Source – CryptoCompare, Bitinfocharts

Implications on litecoin and other coins

During the past 90 days, litecoin rallied to touch a yearly high of USD 141 and has since then corrected. Litecoin saw a net price increase of 23% in this period (Exhibit 7). The hashrate also saw an all-time high during this period (Exhibit 8). This increase in price and hashrate are in-line with historically observed halvings in both Litecoin and Bitcoin. Going forward, we note that as mining profitability decreases miners could move to other profitable networks. This will result in a reduced network hashrate and potentially higher hashing power concentration. However, according to recent market rumours an advanced version of mining hardware (ASICs) may be launched very soon. This could render litecoin mining more profitable compared to what the current mining equipment are able to achieve, by using less electricity. This could support the overall hashrate of the network.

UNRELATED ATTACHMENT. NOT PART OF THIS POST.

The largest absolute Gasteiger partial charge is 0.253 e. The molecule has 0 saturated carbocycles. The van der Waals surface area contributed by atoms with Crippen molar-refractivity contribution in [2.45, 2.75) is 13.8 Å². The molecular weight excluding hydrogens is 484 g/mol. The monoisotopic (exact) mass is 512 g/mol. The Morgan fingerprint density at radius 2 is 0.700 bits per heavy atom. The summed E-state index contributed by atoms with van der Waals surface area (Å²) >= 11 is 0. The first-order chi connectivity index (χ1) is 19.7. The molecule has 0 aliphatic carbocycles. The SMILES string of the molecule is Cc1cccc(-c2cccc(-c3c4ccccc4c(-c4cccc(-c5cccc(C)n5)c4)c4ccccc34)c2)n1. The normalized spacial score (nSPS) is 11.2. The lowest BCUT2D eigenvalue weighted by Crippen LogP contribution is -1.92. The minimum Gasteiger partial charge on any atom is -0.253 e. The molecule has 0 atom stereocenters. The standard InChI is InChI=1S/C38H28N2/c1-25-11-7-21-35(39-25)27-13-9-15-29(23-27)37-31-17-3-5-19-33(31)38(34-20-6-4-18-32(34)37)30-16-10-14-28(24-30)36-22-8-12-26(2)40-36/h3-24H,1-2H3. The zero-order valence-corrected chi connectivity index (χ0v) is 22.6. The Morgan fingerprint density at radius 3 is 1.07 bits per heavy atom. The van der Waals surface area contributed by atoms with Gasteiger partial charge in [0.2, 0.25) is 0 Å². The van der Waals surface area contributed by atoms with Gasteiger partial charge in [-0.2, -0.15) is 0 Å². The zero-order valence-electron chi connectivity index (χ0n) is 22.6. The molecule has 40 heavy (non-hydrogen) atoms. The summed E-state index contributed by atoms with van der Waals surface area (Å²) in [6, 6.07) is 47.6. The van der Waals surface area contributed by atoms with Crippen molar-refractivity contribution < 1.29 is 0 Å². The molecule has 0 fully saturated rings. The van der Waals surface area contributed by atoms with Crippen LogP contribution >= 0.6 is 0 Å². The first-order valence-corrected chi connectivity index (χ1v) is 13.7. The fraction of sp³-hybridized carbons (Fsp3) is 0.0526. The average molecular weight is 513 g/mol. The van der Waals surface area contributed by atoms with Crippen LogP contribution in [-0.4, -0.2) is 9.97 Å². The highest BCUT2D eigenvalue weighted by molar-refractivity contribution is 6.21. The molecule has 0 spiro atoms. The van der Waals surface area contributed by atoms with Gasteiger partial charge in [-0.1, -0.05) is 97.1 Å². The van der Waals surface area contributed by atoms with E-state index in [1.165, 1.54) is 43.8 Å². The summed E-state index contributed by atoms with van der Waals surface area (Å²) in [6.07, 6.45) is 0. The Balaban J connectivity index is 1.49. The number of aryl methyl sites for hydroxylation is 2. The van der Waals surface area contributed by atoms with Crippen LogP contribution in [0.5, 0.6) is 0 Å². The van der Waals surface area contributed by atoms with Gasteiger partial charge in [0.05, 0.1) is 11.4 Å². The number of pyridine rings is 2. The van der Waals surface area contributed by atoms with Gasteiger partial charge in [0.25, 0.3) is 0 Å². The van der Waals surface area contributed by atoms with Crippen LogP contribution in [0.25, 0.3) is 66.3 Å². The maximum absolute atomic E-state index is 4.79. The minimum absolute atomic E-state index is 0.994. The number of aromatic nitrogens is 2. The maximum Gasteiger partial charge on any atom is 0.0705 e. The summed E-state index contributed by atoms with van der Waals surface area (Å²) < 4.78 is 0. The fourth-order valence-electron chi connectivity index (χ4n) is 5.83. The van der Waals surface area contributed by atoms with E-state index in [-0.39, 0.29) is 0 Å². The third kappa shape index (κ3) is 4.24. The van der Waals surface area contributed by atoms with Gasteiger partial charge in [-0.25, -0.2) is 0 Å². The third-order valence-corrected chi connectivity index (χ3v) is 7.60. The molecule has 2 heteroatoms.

On the other hand, the price action of litecoin in the post-halving period remains uncertain. Historical data suggests that price action has not been positive in every scenario (Exhibit 9). We believe transaction fees will not be affected by the upcoming halving as the use of layer two solutions has grown over time

Exhibit 7: Litecoin price and mining profitability

Source – CryptoCompare, Bitinfocharts

Exhibit 8: Litecoin hashrate and mining profitability

Source – CryptoCompare, Bitinfocharts

Exhibit 9: Price action around halving events (price rebased to 100 on halving date)